But in fact, hiding my true self didn’t make me any less vulnerable. On the contrary, because my acquaintances lacked a good sense of who I was on a personal level, they were more likely to be influenced by gossip than if they had known more about me. If I had allowed my confident, authentic self to come out and sparkle in all my social interactions, embracing candor instead of surrendering to fear, then everyone would have known better than to spread rumors that obviously didn’t match who I was.

And finally, I’ve developed a healthier sense of how to build and maintain nurturing relationships. When I was younger, I still had a lot to learn about setting boundaries. I put up with negative stuff that I never should have allowed in my life, mainly because I hadn’t yet realized the extent of my personal power. I didn’t fully understand that I could design my own life and contribute to a kinder culture through my intentional choices.

Now I focus on steering my life where I want it to go, rather than just drifting along with the current because I didn’t feel that I could expect better. I no longer waste my time and energy on other people’s melodrama. The world is so full—so wonderfully full—of better options to discover! And for that, also, I am grateful.



Most people would agree that when we are wronged, it’s best to forgive and to let go of our anger, instead of brooding over a stale old grudge and allowing that stagnant resentment to suck the joy out of our lives. Of course, this familiar advice doesn’t in itself answer the question of how to go about it. Letting go of anger can be much easier said than done. A primitive emotion, anger has a basic survival function—when we’re attacked, it motivates us to fight and focuses our energy on defeating the attacker.

In the modern world, chances are high that we’re not going to have any life-threatening encounters with marauding attackers the next time we walk down the street or drive to the mall. We are far more likely to get angry at someone who is not really trying to do us any harm, such as a careless driver who gets too close. When such things happen, letting go of the anger generally doesn’t take long because a moment of reflection makes clear that there was no harm, either actual or intended.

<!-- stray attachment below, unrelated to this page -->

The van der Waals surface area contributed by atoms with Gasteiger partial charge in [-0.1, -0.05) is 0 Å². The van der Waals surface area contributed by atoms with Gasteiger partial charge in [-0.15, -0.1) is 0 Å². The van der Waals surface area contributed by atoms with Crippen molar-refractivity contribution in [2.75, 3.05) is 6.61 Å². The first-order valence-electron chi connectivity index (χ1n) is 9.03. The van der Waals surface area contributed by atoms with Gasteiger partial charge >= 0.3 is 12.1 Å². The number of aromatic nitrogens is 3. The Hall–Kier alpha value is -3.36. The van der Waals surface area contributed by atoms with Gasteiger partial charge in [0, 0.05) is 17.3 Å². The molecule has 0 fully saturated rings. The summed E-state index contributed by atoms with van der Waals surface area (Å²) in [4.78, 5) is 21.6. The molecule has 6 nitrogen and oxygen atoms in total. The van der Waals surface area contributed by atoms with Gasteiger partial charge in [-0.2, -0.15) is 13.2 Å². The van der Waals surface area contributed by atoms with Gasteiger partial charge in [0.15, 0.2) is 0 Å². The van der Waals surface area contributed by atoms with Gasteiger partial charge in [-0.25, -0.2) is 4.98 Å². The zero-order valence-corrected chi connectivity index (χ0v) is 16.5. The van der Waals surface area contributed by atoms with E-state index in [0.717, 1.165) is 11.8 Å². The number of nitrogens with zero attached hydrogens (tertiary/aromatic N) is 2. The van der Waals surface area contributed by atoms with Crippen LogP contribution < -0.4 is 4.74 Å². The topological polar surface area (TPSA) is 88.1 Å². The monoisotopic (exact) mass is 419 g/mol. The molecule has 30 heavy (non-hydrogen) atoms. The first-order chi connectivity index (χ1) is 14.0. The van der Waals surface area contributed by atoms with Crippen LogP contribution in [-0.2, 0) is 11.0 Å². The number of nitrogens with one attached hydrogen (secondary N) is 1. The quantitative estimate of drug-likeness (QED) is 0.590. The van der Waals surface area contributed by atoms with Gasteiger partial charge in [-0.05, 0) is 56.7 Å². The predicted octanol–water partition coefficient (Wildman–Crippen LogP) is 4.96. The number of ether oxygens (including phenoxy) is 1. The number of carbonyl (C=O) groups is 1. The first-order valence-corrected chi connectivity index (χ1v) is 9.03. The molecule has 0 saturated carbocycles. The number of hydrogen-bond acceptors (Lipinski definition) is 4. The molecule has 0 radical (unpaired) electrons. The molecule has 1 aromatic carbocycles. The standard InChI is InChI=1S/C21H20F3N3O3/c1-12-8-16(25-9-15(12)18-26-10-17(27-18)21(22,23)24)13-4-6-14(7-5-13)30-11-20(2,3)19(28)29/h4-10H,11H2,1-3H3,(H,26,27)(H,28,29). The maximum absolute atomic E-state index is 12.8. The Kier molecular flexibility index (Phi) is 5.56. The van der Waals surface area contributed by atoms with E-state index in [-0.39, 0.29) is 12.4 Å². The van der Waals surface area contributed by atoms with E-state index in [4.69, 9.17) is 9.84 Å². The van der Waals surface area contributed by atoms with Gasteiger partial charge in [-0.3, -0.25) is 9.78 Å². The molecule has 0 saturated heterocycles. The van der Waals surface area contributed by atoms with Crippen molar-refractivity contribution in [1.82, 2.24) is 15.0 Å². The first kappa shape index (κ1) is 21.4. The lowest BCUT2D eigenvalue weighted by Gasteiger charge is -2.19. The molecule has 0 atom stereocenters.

Forgiveness becomes difficult not in these everyday situations, but when we feel that someone really was trying to harm us. Maybe we are just going about a routine day when we discover that we’ve been targeted by gossip. Even if no actual harm was done because it’s obvious nonsense and the bully who started it has no credibility, it still triggers the anger response in those primitive brain circuits: Danger! Attack! Enemy! Fight!

Though we’re probably sensible enough not to get into an actual brawl, the anger can last much longer than the incident itself. Months or even years later, we still feel that we have an enemy who means us harm and who chose to attack in such a nasty, unfair way—how is it possible to just let go of that and forgive?

One approach I’ve found helpful is to remind myself that I don’t have to own stories that belong to other people. If someone with an overactive imagination invents ridiculous conspiracy theories and puts me on their list of imagined evildoers, I don’t own those stories. They are no more relevant or meaningful to my real life than a tabloid paper at the bottom of the birdcage. I can choose to give them only the attention they deserve—which is to say, none.

And I don’t have to buy into the anger narrative by mindlessly slapping on the labels of “enemy” and “attack,” either. Most likely, even when someone is being nasty, it’s not because of a personal vendetta but just because of random stuff going on in their life. After a while, they may not even remember what they said. From their perspective, it wasn’t a malicious attack—just ordinary conversation, and not at all memorable. They’re not framing the situation in terms of having enemies, unless of course it suits their melodramatic worldview to have large numbers of enemies; and they couldn’t care less about whatever they might have said in the past.

So—if they don’t care, then why should anyone else? Forgiveness can simply be a matter of reframing an old incident as unimportant, rather than making heroic efforts to love one’s enemy. When the other person ceases to be seen as an enemy and becomes just another flawed human being who is trying to get through life, we’ve effectively let go of the narrative that fuels the anger. That gives us more room to increase our creative energy and to develop new, healthy, empowering personal narratives. As for other people’s silly old stories—time to put some fresh newspaper in the birdcage and take out the trash.